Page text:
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Monday, December 15, 2008

Pelagian Beliefs in the SBC

Recently I struck a “raw” nerve with Bart Barber, Tim Rogers, Wes Kenny, and Robin Foster over the issue of Pelagian beliefs in the SBC. I say that I struck a “raw” nerve with these guys because after posting a comment over on SBC Today saying that the “vast majority of Southern Baptist hold Pelagian beliefs of some sort or another…” Tim Rogers sent me an email to inform me that my comments were going to be “Censored” and Wes Kenny posted a comment on my Blog telling me that I was more than likely going to be banned from posting on SBC Today.

Now, I’m a big boy and I really don’t care if they ban me from posting on SBC Today or not, after all it is their blog and they can do as they please. However, I am a somewhat concerned by the extreme reaction of these Landmark guys over at SBC Today and I intend to post an article about that issue in the next few days. But really I am not all that concerned because neither of these guys are very influential in the SBC, nor is the Landmark movement they are a part of likely to gain many converts with these guys as the head of it’s PR department.

So, what is Pelagianism and is my comment that the “vast majority of Southern Baptist hold Pelagian beliefs of some sort or another…” true?

Pelagianism views humanity as basically good and morally unaffected by the Fall. It denies the imputation of Adam’s sin, original sin, total depravity, and substitutionary atonement. It simultaneously views man as fundamentally good and in possession of libertarian free will. With regards to salvation, it teaches that man has the ability in and of himself (apart from divine aid) to obey God and earn eternal salvation.

Pelagianism is overhwhelmingly incompatible with the Bible and was historically opposed by Augustine (354-430), Bishop of Hippo, leading to its condemnation as a heresy at Council of Carthage in 418 A.D. These condemnations were summarily ratified at the Council of Ephesus (A.D. 431).

Pelagius was a monk from Britain, whose reputation and theology came into prominence after he went to Rome sometime in the 380’s A.D. The historic Pelagian theological controversy involved the nature of man and the doctrine of original sin.

Pelagius believed that the consequences of Adam and Eve’s sin (the Fall) were restricted to themselves only; and thereby denied the belief that original sin was passed on (or transferred) to the children of Adam and thus to the human race. Adam’s sin merely “set a bad example” for his progeny and Jesus “set a good example” for mankind (thus counteracting Adam’s bad example). Pelagianism teaches that human beings are born in a state of innocence with a nature that is as pure as that which Adam was given at his creation.

As a result of his basic assumption, Pelagius taught that man has an unimpaired moral ability to choose that which is spiritually good and possesses the free will, ability, and capacity to do that which is spiritually good. This resulted in a gospel of salvation based on human works. Man could choose to follow the precepts of God and then follow those precepts because he had the power within himself to do so.

The controversy came to a head when Pelagian teaching came into contact with Augustine. Augustine did not deny that man had a will and that he could make choices. But, Augustine recognized that man did not have a free will in moral issues related to God, asserting that the effects original sin were passed to the children of Adam and Eve and that mankind’s nature was thereby corrupted. Man could choose what he desired, but those desires were influenced by his sinful nature and he was unable to refrain from sinning.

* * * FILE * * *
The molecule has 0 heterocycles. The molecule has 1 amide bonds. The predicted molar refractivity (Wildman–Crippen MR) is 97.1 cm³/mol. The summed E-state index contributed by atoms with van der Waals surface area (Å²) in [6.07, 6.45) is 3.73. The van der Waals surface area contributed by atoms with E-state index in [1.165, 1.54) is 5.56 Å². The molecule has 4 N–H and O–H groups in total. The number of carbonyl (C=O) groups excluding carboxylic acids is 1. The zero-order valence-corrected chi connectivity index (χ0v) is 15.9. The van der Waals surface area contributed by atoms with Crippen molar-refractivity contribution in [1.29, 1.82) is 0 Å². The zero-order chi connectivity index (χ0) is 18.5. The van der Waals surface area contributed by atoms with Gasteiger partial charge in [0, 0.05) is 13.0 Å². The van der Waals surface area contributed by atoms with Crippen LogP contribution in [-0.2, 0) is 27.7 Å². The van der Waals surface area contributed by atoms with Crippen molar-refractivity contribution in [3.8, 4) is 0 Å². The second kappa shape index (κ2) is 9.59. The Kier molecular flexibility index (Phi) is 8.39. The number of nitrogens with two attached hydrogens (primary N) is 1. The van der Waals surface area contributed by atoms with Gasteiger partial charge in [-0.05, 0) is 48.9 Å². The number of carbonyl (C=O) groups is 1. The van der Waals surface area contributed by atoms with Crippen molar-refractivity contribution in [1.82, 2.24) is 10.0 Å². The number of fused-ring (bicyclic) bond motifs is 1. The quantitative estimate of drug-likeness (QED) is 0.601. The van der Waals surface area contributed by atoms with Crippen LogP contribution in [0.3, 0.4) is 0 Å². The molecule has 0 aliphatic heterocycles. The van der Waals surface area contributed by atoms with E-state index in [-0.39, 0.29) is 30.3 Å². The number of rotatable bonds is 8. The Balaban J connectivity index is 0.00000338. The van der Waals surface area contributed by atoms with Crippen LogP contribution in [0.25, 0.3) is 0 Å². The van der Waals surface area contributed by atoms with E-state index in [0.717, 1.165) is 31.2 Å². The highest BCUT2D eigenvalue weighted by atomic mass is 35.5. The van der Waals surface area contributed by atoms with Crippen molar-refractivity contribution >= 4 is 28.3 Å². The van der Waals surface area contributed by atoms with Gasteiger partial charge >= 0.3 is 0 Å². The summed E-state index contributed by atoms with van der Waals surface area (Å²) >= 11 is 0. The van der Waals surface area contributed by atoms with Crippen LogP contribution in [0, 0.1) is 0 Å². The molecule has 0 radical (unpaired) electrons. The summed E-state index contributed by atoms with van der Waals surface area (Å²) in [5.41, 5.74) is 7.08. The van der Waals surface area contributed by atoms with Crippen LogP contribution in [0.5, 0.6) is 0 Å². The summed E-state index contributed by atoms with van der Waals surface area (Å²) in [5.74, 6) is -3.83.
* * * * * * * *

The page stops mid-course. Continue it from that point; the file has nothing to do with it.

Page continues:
Pelagius cleared himself of charges, primarily by hiding his real beliefs; however, at the Council of Carthage in 418 A.D., his teachings were branded as heresy. The Council of Ephesus in 431 A.D., again condemned Pelagian doctrine and it was banished in the Greek portion of the church. However, in the West, the teachings held on, primarily in Britain and Gaul.

Pelagian teaching was replaced with Semi-Pelagianism which sought a middle ground between Pelagianism and Augustinianism, but it too was condemned at the Second Synod of Orange in 529 A.D. However, elements of Semi-Pelagianism continued in the Western (Roman) church. It emerged again after the Reformation in modified form in Arminianism which was rejected by the Reformed churches at the Synod of Dort in 1618-1619

A.D. (source: Theopedia.com)

That the vast majority of Southern Baptists hold to Pelagian beliefs of some sort or another is without question. Regardless of how embarrassed and uncomfortable some of my Landmark friends might be over my stating this publicly, it is nevertheless absolutely the truth as the above definition of Pelagianism makes it all to plain to see.

Here are the major areas of agreement between what Pelagian taught and what most Southern Baptist believe today:

1st - Pelagianism views humanity as basically good.

Most Southern Baptist view humanity (human nature) as basically good - This can be seen in that the majority of Southern Baptist believe that the “Will” of man is absolutely free to choose what is good or what is evil. And while most would not deny that there are evil people in the world, most would attribute their being evil people in the world due to the evil choices they have made, and not because they are by nature corrupt.

2nd - Pelagianism denies the imputation of Adam’s sin.